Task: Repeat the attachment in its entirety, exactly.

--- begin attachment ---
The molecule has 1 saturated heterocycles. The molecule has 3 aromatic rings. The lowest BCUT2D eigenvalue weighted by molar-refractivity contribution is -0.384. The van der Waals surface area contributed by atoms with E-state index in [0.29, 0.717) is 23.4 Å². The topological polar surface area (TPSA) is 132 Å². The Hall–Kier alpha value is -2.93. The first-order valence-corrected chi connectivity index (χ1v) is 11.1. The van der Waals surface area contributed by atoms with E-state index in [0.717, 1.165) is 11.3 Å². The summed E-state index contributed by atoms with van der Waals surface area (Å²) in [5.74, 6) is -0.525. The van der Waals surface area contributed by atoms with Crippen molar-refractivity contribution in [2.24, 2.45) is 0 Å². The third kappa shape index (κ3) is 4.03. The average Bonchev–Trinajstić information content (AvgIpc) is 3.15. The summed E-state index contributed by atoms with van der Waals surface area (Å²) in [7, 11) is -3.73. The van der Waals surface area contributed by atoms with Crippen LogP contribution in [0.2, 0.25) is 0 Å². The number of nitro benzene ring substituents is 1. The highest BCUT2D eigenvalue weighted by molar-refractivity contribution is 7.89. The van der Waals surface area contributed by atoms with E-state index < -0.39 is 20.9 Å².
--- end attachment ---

The molecule has 1 saturated heterocycles. The molecule has 3 aromatic rings. The lowest BCUT2D eigenvalue weighted by molar-refractivity contribution is -0.384. The van der Waals surface area contributed by atoms with E-state index in [0.29, 0.717) is 23.4 Å². The topological polar surface area (TPSA) is 132 Å². The Hall–Kier alpha value is -2.93. The first-order valence-corrected chi connectivity index (χ1v) is 11.1. The van der Waals surface area contributed by atoms with E-state index in [0.717, 1.165) is 11.3 Å². The summed E-state index contributed by atoms with van der Waals surface area (Å²) in [5.74, 6) is -0.525. The van der Waals surface area contributed by atoms with Crippen molar-refractivity contribution in [2.24, 2.45) is 0 Å². The third kappa shape index (κ3) is 4.03. The average Bonchev–Trinajstić information content (AvgIpc) is 3.15. The summed E-state index contributed by atoms with van der Waals surface area (Å²) in [7, 11) is -3.73. The van der Waals surface area contributed by atoms with Crippen LogP contribution in [0.2, 0.25) is 0 Å². The number of nitro benzene ring substituents is 1. The highest BCUT2D eigenvalue weighted by molar-refractivity contribution is 7.89. The van der Waals surface area contributed by atoms with E-state index < -0.39 is 20.9 Å².